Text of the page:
5. justme59601
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    justme59601 - November 06, 2013 8:04 am
    the liberals are getting more of my money. i'm sure it's going to get significantly worse as obamacare taxes kick in soon. when will the american sheeple learn??
  6. Reader14
    Report Abuse
    Reader14 - November 06, 2013 6:56 am
    The schools should have gotten a good chunk of change from all the new construction taking place in the area. Then they ask taxpayers for more money? Sounds like double dipping to me.

    Also, there is too much emphasis in the schools on sports. Many times I've seen school buses on the roads during school hours hauling teams to some event. Back in the day, sports were truly "extra" curricular activities and held on Friday nights, Saturdays, and school holidays. Now they are almost every day of the week.

    And last, but not least, on any given school day, I see school age children roaming the streets of Helena. Why are they not in school? It's hard to believe that all those kids are being "home schooled" when they are not at home.

    Saying a tax increase is "for the children" is misleading at best...it's just a way for an entity to separate taxpayers from their money.
  7. Montana Mike
    Report Abuse
    Montana Mike - November 06, 2013 6:51 am
    Goldes said the reserve funds are important in enabling the district to address building needs, “which are always expanding.”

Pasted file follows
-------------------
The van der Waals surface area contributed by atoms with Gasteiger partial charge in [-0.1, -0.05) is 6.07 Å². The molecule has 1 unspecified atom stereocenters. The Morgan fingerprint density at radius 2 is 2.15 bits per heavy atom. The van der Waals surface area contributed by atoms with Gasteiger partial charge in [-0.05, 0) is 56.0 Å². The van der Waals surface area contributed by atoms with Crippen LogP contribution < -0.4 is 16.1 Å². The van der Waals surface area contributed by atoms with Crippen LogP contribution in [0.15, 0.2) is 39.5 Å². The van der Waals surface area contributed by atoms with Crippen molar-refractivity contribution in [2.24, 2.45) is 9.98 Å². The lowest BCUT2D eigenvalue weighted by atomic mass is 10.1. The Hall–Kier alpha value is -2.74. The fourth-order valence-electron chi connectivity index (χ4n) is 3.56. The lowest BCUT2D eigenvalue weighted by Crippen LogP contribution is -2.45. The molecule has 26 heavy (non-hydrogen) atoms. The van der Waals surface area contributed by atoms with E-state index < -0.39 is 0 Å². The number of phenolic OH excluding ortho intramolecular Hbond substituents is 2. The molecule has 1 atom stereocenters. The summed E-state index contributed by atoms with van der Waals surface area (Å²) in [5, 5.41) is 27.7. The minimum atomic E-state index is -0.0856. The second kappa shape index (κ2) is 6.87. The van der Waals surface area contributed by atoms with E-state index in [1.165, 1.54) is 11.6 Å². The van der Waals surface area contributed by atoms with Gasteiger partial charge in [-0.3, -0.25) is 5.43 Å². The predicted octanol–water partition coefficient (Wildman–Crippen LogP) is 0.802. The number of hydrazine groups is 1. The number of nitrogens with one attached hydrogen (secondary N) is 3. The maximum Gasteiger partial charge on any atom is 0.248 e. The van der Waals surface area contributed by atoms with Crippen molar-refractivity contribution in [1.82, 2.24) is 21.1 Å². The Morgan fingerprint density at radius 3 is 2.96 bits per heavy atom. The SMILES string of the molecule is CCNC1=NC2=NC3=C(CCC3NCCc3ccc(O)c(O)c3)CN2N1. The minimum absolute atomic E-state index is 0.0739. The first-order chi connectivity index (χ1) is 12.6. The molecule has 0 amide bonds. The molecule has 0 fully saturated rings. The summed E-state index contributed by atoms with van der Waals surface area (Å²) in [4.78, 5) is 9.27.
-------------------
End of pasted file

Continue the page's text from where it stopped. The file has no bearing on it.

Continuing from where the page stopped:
Which tells you something of the mindset here.....the tax moneys are never enough!

  8. GivePeaceAChance
    Report Abuse
    GivePeaceAChance - November 06, 2013 5:33 am
    Look at your property tax bills. If you live in the city they went up 4% this year alone. Now the school and the press are poised to push a $100 million dollar bond issue on us. That will be another $100 a year in taxes. At this rate our real estate taxes will be like paying rent to the government. And we still have to pay the bank. When does it end? And don't say the people approved it. Just over half did. And many of them have a vested self interest in the confiscation of the money. They are teachers and relatives of teachers.

    At what point can people no longer afford to live in Helena? Then watch the school population start declining faster.
  9. RNB
    Report Abuse
    RNB - November 06, 2013 5:19 am
    Oh great my property taxes get to go up again for the schools. Don't get me wrong I am all for helping the schools and yes I have kids in the school system but look at your property tax statements 75% of it already goes to the schools.
    These reserves should of already been there buildings do not last forever and maintenance is a forgone necessity. The district needs to learn to budget there money cause I for one am tired of having my taxes increase every time the school district needs something.
    Hey I need new windows for my house can I have the people vote on a levy to pay for those things for me.